Burlingame’s Hyatt Cinema originally opened on September 15, 1964 as the “Hyatt Music Theatre,” a venue for live musicals. It was the first theater “in the round” to be located on the San Francisco Peninsula, predating San Carlos’ Circle Star Theatre by roughly one month. Unfortunately, the Hyatt’s original business concept failed to attract regular crowds and in 1966, the theater was remodeled for film use. The rechristened “Hyatt Cinema” operated as a movie theater for over forty years before closing in 2007. This futuristic building currently sits empty.
City of Burlingame, Building Department
Burlingame Historical Society
Aerial view, vintage postcard image; photographer unknown
Hyatt Cinema Front (2008); Photographer credit: Heather David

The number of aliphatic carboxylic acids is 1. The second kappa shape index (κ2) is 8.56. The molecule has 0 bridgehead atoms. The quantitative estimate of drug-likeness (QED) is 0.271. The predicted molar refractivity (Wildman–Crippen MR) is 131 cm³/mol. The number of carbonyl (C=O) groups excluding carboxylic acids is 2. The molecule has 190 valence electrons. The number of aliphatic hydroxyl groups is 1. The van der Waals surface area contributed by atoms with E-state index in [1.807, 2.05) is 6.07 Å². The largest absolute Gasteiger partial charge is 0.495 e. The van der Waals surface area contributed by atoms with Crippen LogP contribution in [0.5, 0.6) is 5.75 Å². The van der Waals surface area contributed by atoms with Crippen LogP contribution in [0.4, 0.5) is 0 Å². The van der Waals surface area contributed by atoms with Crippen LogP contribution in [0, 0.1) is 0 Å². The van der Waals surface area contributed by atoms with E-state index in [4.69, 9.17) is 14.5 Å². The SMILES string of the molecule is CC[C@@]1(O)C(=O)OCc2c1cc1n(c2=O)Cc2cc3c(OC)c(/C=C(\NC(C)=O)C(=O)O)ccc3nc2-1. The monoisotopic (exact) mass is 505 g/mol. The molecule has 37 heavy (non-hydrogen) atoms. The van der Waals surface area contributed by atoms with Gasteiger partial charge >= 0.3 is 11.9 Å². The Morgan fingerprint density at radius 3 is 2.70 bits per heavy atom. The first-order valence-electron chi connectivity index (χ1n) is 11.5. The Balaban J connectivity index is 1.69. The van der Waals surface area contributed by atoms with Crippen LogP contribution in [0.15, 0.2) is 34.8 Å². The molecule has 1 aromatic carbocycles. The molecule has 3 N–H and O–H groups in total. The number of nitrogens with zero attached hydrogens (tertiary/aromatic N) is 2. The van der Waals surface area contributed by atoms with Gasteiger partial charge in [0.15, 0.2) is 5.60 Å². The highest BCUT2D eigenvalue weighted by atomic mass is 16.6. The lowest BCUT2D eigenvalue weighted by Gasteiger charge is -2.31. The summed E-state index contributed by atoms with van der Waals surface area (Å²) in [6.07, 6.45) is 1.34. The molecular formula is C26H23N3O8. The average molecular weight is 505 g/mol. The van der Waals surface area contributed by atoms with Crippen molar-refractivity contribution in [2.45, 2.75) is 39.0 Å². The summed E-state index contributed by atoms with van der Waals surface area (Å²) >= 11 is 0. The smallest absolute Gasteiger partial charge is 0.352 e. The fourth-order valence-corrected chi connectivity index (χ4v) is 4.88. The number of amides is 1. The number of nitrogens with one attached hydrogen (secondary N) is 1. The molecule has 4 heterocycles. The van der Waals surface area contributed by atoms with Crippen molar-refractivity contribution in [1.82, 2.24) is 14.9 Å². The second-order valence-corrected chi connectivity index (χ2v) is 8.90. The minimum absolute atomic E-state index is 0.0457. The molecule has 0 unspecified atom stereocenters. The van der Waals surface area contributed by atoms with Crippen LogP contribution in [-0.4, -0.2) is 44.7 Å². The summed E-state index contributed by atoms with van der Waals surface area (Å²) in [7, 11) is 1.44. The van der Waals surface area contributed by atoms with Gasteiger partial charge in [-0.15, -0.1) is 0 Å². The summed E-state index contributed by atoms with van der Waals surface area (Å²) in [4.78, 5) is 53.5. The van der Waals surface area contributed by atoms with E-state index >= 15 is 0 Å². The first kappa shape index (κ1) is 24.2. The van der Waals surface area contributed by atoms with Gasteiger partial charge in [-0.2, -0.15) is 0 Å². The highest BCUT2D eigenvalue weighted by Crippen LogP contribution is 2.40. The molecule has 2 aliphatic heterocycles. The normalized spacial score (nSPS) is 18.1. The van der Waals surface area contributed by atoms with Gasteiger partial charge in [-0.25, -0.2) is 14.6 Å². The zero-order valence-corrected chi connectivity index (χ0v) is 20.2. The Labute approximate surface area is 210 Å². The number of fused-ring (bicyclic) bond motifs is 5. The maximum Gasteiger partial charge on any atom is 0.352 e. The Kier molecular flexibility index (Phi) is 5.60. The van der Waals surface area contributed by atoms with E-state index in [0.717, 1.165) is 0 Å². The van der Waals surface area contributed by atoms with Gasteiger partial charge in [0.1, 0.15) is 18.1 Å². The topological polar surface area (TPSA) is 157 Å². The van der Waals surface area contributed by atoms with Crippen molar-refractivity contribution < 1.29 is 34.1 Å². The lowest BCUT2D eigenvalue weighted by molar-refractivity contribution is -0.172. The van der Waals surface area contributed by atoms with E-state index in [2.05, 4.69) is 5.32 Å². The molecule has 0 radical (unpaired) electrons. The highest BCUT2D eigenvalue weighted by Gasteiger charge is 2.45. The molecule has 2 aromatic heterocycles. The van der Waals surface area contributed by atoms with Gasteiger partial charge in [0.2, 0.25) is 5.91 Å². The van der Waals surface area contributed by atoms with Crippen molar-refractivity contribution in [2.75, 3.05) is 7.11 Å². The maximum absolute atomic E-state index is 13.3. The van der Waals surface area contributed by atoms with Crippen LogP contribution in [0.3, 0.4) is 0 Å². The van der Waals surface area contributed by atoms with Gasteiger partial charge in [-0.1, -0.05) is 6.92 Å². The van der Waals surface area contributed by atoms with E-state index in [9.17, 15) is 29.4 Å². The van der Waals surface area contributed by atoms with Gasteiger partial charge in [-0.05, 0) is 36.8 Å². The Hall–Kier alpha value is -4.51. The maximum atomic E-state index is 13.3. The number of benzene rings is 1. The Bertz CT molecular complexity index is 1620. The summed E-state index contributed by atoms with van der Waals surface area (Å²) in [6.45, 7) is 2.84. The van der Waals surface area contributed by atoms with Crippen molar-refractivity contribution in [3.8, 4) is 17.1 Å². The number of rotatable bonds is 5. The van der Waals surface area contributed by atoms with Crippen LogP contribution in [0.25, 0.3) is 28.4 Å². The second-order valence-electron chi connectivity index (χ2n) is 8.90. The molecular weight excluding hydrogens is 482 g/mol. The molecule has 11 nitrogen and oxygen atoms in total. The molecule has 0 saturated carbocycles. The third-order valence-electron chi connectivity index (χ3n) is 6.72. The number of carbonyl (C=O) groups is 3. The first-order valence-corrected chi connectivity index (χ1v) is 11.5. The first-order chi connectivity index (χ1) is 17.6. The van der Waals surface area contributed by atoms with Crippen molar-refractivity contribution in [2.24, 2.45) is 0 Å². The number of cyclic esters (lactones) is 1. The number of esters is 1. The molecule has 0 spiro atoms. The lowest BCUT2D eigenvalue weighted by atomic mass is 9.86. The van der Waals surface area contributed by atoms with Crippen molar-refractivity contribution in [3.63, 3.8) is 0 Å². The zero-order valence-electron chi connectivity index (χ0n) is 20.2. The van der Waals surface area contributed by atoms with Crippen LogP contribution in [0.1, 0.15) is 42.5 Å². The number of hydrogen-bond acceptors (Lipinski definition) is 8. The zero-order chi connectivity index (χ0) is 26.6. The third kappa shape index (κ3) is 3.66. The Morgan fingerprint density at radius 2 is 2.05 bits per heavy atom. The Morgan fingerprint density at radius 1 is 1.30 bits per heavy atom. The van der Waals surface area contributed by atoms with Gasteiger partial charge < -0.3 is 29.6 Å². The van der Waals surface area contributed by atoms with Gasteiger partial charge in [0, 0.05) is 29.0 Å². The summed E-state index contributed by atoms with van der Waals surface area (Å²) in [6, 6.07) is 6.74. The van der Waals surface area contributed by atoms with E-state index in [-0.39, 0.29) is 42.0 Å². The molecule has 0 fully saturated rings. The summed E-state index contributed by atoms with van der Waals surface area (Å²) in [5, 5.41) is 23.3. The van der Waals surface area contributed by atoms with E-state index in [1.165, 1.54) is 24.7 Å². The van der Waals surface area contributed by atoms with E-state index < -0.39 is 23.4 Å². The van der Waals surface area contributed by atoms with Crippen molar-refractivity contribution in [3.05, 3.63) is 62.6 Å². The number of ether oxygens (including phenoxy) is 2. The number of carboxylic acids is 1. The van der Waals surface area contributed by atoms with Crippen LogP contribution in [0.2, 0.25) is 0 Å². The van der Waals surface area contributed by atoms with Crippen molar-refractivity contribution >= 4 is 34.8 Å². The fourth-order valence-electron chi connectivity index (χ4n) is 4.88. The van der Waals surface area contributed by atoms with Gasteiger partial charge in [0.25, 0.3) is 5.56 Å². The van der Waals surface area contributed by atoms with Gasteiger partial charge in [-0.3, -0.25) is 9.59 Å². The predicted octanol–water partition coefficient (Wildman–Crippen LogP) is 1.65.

Building Detail (2008); Photographer credit: Heather David
Hyatt Sign Detail (2008); Photographer credit: Heather David
The Hyatt Cinema building is a modern box topped by an eye-popping roof that resembles an upside-down scalloped bowl. The theater entrance is marked by a bright white colonnade, which serves both as a decorative element as well as a functional screen. A series of globe lights grace both exterior and interior.
Although the Hyatt offered its earliest form of entertainment “in the round,” its exterior, ironically, is square. Perhaps Raney needed to differentiate the Hyatt Theatre from his signature Century dome? Also unique to this Raney theater design is the concrete colonnade, reminiscent of Oscar Niemeyer’s presidential palace at Brasilia (1958).